Eataly, 200 Fifth Ave., Manhattan, 212-229-2560, eatalyny.com. Serving times vary by restaurant, but generally are 11–10 Mon-Sat, 11-9:30 Sun. AE, D, MC, V.
Cuisine: molto Italiano
Entrée price range: $11 (insalate tricolore at la Piazza) to $45 (grilled ribeye at Manzo), although you can spend much more on specials
It’s an upscale indoor street fair, a locus of culinary phantasmagoria that dazzles the eye and palate even as it chews deeply into the pocketbook. Eataly opened towards the end of 2010 near Manhattan’s Flatiron Building, at Fifth Avenue and 23rd St., the brainchild of Italian entrepreneur Oscar Farinetti, who already had opened a similar place in Turin.
For the 50,000-square-feet New York edition, he went into partnership with Mario Batali, Lidia Bastianich and Joe Bastianich, well-established as excellent restaurateurs with cookbooks and TV appearances to bolster their celebrity. According to Batali, Eataly is “a grocery store with tasting rooms.” It’s a dizzying array of aisles and tables and shelves and people on the move. Plate-laden servers glide by with impossible dexterity, threading through throngs of the fascinated and oblivious, deftly dodging the designer strollers that halt when young parents become food-transfixed.
I don’t like crowds. I don’t like design that seems too calculated. I don’t like to dine standing up. By rights I should hate this place. But as soon as I push through its Fifth Avenue door, I succumb. It combines shopping and dining in a deft but seemingly chaotic way. The market winds all around you, shelf after shelf of dried pasta, canned goods, cooking supplies, olive oil, wine, cookbooks and more. Long deli-style counters front displays of meat, cheese, salumi, fish, all of it waiting to be sliced and packaged to order.
The place claims a dozen restaurants, although a couple of coffee counters and a gelateria may not strictly qualify, but the fact that there’s a rooftop beer garden and microbrewery allows them to claim anything they like, as far as I’m concerned. Only one of the on-site eateries—Manzo—takes reservations. This is an upscale (there’s that word again!) Italian steakhouse helmed by Michael Toscano, who worked with Batali at Babbo. Dry-aged steaks and several versions of carne crudo (raw beef—an Italian favorite) are among the specialties.
For me, however, the ideal Eataly meal is at la Piazza, which features salumi and cheeses. Browse the nearby displays of various prosciutto preparations and other processed meats, and then do what I do: order a sampler platter ($19). It arrived on a cutting board, the meat slices arrayed for a mildly artistic effect quickly destroyed by my fingers. At the center, so to speak, the two most famous prosciutto varieties: prosciutto di Parma and the darker prosciutto San Daniele, sliced thin enough to let you roll it easily across the tongue to pick up the many flavors, obscured less by salt than in the cheap supermarket-deli variety. By way of contrast, a couple of slices of prosciutto cotto, known better as ham, and a cold-smoked variety called speck. A soft ring of mortadella, which is a fatty pork sausage, and a couple of traditional salami slices completed the array. But those were only half of the goodies the board purveyed, because we also ordered the grande piatto miso di formaggi ($19) the cheese version of the above. And so we tasted cow’s milk ricotta, a sample of parmigiano reggiano from unpasteurized cow’s milk, a slice of firm sheep’s milk rossellino, a buttery casatica di bufala (made from buffalo milk) and creamy, pungent cow’s-milk gorgonzola. The finest flavor combination I found came from adding a few drops of the supplied honey to the rossellino. Honey-enhanced dates and apricots also garnished the plate.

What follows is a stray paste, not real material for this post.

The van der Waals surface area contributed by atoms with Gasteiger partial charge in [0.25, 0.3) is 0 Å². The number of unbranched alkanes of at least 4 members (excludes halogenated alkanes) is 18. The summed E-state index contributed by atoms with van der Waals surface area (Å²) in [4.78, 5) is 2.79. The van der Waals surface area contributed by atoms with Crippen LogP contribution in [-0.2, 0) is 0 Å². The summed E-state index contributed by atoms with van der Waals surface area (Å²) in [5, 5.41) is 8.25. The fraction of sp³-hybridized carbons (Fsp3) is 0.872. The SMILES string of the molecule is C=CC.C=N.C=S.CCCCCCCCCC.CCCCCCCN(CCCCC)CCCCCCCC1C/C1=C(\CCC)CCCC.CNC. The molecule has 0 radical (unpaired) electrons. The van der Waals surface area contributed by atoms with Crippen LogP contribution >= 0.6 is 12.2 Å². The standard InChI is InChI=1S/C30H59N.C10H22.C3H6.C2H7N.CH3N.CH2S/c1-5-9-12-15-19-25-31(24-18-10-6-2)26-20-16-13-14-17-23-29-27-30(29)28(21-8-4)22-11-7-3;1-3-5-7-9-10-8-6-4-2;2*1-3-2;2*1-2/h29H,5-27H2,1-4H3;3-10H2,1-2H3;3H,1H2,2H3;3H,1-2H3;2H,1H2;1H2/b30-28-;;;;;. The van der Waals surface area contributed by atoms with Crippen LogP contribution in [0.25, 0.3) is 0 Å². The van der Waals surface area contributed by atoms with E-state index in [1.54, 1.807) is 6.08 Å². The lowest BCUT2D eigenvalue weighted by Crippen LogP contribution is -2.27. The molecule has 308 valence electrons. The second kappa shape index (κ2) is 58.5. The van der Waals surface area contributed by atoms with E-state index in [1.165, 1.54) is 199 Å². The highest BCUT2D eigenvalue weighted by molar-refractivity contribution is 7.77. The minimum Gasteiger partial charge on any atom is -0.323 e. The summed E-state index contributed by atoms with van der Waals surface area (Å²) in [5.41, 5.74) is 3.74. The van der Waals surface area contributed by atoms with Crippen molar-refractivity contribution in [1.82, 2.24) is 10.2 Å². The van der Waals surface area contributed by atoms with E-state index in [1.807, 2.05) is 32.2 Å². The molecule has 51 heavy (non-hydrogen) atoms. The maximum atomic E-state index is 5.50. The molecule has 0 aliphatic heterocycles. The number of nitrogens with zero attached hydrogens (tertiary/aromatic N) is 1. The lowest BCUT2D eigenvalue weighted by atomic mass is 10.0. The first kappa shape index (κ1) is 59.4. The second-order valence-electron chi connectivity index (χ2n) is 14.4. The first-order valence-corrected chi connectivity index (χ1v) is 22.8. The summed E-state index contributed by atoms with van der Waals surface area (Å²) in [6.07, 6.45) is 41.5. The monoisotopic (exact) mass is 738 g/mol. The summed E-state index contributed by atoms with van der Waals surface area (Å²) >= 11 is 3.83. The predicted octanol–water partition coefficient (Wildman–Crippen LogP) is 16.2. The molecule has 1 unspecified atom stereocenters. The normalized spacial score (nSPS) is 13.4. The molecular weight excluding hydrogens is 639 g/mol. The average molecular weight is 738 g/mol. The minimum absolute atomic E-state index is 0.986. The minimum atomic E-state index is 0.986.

When you’ve claimed a table and a server claims you, you’re going to be upsold up the Arno. The recitation of specials is enough to make you swoon, especially as the seafood items are described. But I held my ground and ordered only olives to start—a $9 dish of incredibly delicious critters: green Sicilian castelvetranos; purplish, tart alfonso olives and the small, black gaeta, served in olive oil (good for bread dipping) with a slice of marinated orange rind.
Even as I put in the order for the salumi and formaggi platters, the server tried again for the seafood sale. I stayed firm. “How about some fresh mozzarella?” I wilted. A generous portion of sweet, sliced mozzarella ($15) is served with sun-dried tomatoes, and makes an effect contrast with the sliced meats. If I hadn’t felt so ornery, I might have gone for a plate of sardines with sweet peppers ($12) or crostini with tuna ($15), but I think we fared splendidly, a glass of prosecco ($9) buoying me for the rest of the day.
Other dining-area-restaurants specialize in fish (Il Pesce) and vegetables (Le Verdure), with specialized menus for same. La Pizza & Pasta offers thin-crust Neapolitan pizzas, and the upstairs Birreria presents the house microbrews, which are available only in that location.
What’s particularly nice here is that the ingredients for anything you eat are available, a nice try-before-you-buy kind of program. And if you feel intimidated by any aspect of the food or its preparation, there are classes and walking tours and even Eataly-sponsored trips to Italy. There’s an Eataly in Tokyo, more have opened in Italy and others are planned at upscale locations around the world. I suppose we’re lucky enough in the Capital Region finally to be getting a Trader Joe’s, but now you’ve got something to look forward to during your next trip to New York City.